The realm of diminishing returns

I took the first week of November off from work at Jumpstart / Health:Further to focus on one last editing pass on my book before I submitted it to my publisher for their edit. That went really well, and the book is off with the editors now getting a thorough beating.

As I worked through the book that week, I had a growing sense of the kind of year that 2020 could size up to be. Perhaps a year unlike any I’ve ever experienced. It’s the year that I’ll become a published author. I’ll want to go on a book tour, which I’ve never done before.

I’ll be actively doing business outside of the country for the first time in my career.

It will be the first season of Major League Soccer for Nashville Soccer Club.

I’ll be pursuing my 2nd degree black belt in HapKiDo as well as training in Brazilian jiu-jitsu with an intent to compete for the first time in 25 years.

All of this in addition to my run of the mill activities like running an advisory business, public speaking, the podcast, and this little newsletter you’re reading.

As this reality hit me during my week of editing, I felt this need to work out hard to prepare. I had already been working out hard all year, but since I wasn’t working outside of editing, I had some space to put in some heavy work. Four heavy weightlifting sessions, a couple of martial arts practices, boxing class, pull-ups, and 3 mile runs most mornings filled out my week.

By Saturday, I was wrecked.

The anxiousness for the coming year ate into my sleep, and I worked my body past the point of exhaustion. Working hard may be my one real addiction, and for most of my life is has served me well.

But by Saturday of that week, I knew something about it was wrong. I was working too much because I didn’t know how else to address the anxiousness, and I had hit the realm of diminishing returns.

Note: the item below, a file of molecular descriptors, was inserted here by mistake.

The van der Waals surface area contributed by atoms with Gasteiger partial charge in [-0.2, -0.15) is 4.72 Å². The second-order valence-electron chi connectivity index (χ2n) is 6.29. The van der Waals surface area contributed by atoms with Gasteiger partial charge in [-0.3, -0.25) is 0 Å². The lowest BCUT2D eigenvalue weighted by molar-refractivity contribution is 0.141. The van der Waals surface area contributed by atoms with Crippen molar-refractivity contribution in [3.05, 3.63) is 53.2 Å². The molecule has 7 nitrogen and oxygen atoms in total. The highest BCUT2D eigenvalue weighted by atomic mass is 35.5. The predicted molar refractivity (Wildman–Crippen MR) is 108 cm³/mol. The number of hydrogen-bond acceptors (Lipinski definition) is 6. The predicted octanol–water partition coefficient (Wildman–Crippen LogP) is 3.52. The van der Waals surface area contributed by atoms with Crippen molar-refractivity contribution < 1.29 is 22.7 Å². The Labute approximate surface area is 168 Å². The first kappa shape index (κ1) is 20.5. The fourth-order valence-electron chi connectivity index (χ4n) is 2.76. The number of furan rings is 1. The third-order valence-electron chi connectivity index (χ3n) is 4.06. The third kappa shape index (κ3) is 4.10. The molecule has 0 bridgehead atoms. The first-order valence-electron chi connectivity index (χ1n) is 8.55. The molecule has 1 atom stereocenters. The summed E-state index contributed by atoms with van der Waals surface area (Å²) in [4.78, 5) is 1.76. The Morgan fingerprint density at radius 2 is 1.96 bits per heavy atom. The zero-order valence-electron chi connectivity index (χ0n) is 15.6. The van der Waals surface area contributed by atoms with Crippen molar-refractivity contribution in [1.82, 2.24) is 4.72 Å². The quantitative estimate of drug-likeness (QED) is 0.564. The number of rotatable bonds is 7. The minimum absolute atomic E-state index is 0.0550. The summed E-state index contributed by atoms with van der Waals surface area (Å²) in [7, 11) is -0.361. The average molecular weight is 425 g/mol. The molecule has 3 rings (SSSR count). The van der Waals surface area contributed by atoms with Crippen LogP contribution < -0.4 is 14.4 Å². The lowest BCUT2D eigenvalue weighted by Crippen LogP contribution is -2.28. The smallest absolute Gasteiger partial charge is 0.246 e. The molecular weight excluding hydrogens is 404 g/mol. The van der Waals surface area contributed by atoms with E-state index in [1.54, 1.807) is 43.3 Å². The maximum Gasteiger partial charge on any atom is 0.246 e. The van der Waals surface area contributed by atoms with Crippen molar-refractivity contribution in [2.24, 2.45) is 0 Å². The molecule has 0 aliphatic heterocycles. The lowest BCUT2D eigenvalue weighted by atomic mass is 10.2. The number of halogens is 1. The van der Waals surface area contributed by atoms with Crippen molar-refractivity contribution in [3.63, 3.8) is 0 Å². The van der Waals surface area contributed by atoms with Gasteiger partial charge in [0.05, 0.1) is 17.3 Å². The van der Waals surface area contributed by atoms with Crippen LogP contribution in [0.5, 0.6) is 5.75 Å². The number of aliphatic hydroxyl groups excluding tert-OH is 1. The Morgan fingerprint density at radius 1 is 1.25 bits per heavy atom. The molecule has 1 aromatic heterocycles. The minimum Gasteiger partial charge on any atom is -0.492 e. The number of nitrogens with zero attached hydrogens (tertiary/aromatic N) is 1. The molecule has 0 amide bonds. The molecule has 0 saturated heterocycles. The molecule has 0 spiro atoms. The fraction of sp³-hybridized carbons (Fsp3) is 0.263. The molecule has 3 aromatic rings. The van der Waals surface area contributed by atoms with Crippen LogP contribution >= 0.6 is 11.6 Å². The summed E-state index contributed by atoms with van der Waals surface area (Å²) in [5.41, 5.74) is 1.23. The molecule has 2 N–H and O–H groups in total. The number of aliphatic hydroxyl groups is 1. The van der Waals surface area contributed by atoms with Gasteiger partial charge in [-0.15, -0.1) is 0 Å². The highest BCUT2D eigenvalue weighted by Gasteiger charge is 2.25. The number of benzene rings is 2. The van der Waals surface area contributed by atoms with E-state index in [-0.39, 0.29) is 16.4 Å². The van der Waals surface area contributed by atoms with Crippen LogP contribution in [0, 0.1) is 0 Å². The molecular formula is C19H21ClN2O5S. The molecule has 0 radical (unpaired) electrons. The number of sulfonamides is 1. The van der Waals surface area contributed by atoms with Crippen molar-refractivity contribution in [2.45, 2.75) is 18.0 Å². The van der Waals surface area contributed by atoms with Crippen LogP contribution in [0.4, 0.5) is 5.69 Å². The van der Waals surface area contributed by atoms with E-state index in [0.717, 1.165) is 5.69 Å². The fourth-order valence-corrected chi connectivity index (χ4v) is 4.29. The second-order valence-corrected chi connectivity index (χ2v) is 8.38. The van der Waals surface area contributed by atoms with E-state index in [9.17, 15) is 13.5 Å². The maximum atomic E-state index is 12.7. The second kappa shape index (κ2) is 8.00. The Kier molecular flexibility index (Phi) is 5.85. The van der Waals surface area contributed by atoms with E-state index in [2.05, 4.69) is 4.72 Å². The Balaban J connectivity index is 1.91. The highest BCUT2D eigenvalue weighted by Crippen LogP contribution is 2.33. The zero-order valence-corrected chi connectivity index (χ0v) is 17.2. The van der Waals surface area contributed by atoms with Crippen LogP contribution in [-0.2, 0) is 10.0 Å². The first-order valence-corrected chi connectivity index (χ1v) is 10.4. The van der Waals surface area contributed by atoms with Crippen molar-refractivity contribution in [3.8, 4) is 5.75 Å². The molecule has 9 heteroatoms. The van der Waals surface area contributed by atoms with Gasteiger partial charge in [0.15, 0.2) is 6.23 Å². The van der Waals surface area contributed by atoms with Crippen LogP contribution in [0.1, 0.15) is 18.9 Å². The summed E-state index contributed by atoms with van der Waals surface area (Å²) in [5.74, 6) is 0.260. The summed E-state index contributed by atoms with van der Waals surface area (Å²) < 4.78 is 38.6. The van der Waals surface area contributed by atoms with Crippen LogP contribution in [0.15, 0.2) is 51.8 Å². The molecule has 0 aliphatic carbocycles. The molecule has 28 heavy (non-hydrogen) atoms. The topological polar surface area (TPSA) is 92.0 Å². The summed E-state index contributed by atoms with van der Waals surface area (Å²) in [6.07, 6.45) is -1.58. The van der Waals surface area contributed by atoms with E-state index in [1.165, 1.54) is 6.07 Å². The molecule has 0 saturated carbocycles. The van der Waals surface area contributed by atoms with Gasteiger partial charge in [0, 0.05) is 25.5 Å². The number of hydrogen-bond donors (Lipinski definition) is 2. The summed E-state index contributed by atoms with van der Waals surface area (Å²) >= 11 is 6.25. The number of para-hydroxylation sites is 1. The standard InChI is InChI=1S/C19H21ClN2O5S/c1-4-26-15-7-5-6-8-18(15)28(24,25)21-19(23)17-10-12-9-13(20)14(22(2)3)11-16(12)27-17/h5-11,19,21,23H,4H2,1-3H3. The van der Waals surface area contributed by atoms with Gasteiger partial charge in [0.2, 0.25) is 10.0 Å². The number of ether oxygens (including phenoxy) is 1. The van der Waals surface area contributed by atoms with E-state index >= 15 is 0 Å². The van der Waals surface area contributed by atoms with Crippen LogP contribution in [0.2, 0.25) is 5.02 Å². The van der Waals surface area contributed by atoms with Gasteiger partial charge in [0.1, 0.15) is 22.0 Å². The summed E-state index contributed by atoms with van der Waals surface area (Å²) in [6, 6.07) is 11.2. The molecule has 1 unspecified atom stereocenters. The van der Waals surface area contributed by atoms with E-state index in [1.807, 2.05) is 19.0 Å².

In a year of therapy, there is one area that I failed to act on even though my therapist would ask me about it every other session. I consistently was unable to take time for myself. She’s been asking me to make time for myself to recharge, and I have not been able to take ownership and do it.

I feel like a hypocrite because I talk about owning one’s time a lot on The Grind, but the context there is always about work, never about recovery.

I am poor at recovery.

By that Sunday, I realized that I had injured my shoulder, likely from overuse. It was the kind of injury that I could push through, but if I did could threaten to eliminate my big martial arts goals for next year. So I was forced to stop working out, for the most part. For the last three weeks, I haven’t lifted weights at all. I’ve stuck to running and pilates.

The first week, I was scared and agitated.

In the second week, I was concerned but feeling confident that I made the right decision.

Last week, I realized that if I knew how to recover properly, I wouldn’t be in this predicament. It became apparent that I have to develop a recovery regimen. Since I’m already inclined to work hard, I need to make recovery part of my “work” and commit to it regularly.

A recovery regimen is going to be even more important with the kind of year I want to 2020 to be. As I work on my calendar and my time budget, I need to plug in the required recovery time on a very regular basis. My current thinking is twice a week physical recovery (no heavy workout, sauna, Epsom salt bath, etc.), once a month mental break recovery, and once a quarter deep pampering.

The last seven days have produced some of the best sleep I’ve gotten in months. Even without the steep reduction in workouts, I’ve gained no weight, and I credit that to the improved sleep. My shoulder isn’t 100%, but it feels a lot better. And I’m excited to get back to working out, especially now that I am time budgeting breaks to care for myself properly.

Our bodies require recovery. If they didn’t, they wouldn’t need to spend 1/3 of the time asleep. While recovery (or sleep) is happening, a different kind of work is taking place. Prioritizing recovery is a balance that elite performers understand, but too often gets overshadowed for the heroic “work past exhaustion” narrative.

There’s a reason we are drained when we don’t get enough sleep, but refreshed and ready to run hard when we do. The same principle applies to recovery. Taking conscious breaks allow us to return with more passion and intensity when we do step in the arena of life.

I’m happy I’m finally coming around to understanding how important recovery is, and I’m excited to make a practice of it as I set out on my most ambitious year yet.

I hope this gave you something to think about.

Have a wonderful and grateful week.

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